Little Black Book

May 17, 2015

Bookmaking in the Afternoon

Bookmaking in the Afternoon

Sometimes I make a book for no other reason than it’s something I like to do. I like folding papers and sewing them together. I like working out the details: the  color and weight thread to use, which folds to make, what papers to use, what sewing pattern to follow.

3 signature book in progriss

Papers folded, sewing stations pierced

I have quite a number of heavy weight black paper strips  left over from last week’s school residency. This paper has a linen-like finish, it feels good in my hand, and it is rich and beautiful. I wondered what kind of small book I could make. The strips are 4 inches tall and 26 inches wide (about 11 cm x 68 cm). I folded a number of accordion pleats from the center out,  left enough unfolded to so I could fold in a cover.

I have stacks of interesting papers which I like to mix up when I’m making a book. I used white, beige flecked, gray, graphing, and soft white papers, cut to 4″ x 6″.

3 signature book before sewing

Getting ready to sew

At each stage of construction this book looked good to me. This is a reliable sign that the finished product will have some charm.

3 signature book shwoing thread insideAfter this book was sewn together it wanted to pop open all the time. Here’s something I’ve never seen anyone write about: often books don’t seem to want to stay shut when they’ve first been made. A book like this should be placed on bookshelf, fully closed and between other books, and a week later that same book that was popping open now remains shut. It’s like the papers have to get used to the idea of having been transformed into a book.

3 signature book pocketThe cover of this book is two thickness of paper, created by folding over the ends. I wanted the fold to stay shut, but didn’t feel like gluing it down, so I sewed it down, and the folded over paper became a pocket. .

3 signature book other pocketThere’s a pocket on the other end of book, too. I sewed one of the accordion flaps on to the cover to make a narrowe pocket.

4  3 signature books

Over the last few days I’ve made 5 or 6 of these books, trying to work out what looks best to me. The book on the left is where I started. First thing to change was the sewing. It just didn’t look good to me. I had seen as description of this linked binding and wanted to try it out, so that’s what I did. I like this change in sewing (though it used far more thread: 45″ of 4 ply waxed linen) , but it seemed to me that the signatures were too thick, so the next book the signatures were made from 5 papers rather than eight (5 papers = 10 leaves = 20 pages, and since there are three signatures, that makes this book 60 pages long). All good. But then I wanted to see if liked a more colorful spine, so I tried out purple. I’m not sure whether I like the black or the purple better, so now I’m stuck, and will stop here for now. Which is good thing because I need to get ready for teaching tomorrow.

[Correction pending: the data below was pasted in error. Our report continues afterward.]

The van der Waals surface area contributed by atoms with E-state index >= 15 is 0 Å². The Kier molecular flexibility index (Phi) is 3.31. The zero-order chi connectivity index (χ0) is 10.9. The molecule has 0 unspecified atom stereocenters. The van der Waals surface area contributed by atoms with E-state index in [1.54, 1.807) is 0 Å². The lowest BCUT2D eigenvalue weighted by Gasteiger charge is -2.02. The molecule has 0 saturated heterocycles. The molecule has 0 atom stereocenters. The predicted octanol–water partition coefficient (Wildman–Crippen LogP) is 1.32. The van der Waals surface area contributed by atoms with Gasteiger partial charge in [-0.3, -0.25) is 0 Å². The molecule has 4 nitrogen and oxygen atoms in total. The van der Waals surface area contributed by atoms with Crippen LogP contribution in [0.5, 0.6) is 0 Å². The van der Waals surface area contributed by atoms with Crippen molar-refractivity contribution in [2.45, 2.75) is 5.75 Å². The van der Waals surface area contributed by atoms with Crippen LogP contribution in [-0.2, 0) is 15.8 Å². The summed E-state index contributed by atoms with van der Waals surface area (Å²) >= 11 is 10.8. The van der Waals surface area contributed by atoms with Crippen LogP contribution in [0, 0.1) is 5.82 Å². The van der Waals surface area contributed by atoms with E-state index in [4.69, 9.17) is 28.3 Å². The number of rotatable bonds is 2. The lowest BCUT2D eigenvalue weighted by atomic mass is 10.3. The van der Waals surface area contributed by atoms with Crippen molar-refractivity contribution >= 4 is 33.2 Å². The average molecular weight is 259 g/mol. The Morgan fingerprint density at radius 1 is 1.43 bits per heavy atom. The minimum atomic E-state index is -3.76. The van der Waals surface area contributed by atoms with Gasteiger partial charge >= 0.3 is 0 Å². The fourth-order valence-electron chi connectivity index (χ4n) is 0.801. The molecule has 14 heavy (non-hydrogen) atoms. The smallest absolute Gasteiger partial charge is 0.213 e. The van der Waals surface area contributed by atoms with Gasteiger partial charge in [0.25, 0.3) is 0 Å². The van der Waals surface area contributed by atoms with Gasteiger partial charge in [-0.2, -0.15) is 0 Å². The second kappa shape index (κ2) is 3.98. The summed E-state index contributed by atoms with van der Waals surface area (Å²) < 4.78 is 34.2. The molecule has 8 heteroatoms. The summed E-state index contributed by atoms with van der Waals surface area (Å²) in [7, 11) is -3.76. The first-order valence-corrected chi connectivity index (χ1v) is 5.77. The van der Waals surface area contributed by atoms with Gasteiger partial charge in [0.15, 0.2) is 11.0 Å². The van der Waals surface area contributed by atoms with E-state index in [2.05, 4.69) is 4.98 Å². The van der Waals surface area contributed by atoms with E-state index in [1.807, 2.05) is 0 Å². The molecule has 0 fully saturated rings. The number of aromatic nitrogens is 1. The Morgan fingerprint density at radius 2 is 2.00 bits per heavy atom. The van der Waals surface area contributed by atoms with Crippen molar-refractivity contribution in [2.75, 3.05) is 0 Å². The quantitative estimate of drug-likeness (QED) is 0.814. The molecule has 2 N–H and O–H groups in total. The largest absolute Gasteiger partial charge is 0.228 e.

V-Pockets Book Cover

January 27, 2012

V-pockets Book Cover

Click on drawings to enlarge or print

        Last Sunday morning  I was trying out different ways of folding 11″ x 17″ paper to make a folded book cover.  When the structure that I’ve drawn out in the document above appeared in my hands I was so excited that I kept making one right after the other, and, thus began my Off To South Africa day of bookmaking.

When I wrote the post about sending off the V-Pockets books that I had made I wondered if anyone would notice and ask about the folding method. I wondered if anyone would ask how to make it, and how long it would take for that inquiry, if ever, to come.

After posting it took me three hours to get back to the computer to look over the post. Bronwyn, who is literally half the world away from me, had already noticed and asked. I was so pleased that I immediately got to work on some sketches and sent them out to her. Here’s an excerpt of her response, which might be helpful to people who work with A3 rather than 11″ x 17″:

“….those instructions – they work perfectly!! I…. got an A3 piece of paper (which is 29.7cm x 42cm) …. and cut it to 22cm x 34 cm – not the same size as yours, but the same proportional dimensions.  I’ve ended up with an 11cm square, so you probably end up with an 5 1/2 inch square.”

So, there you have it, the metric measurements! Roughly, a proportion to keep in mind is that the starting paper proportions should be 1:1.5,  so if your paper is 10 units wide, is should be about 15 units long.

Thank yous to Bronwyn and to the others who asked for instructions on this structure. I hope you enjoy making books (or folders) with these directions.

%d bloggers like this: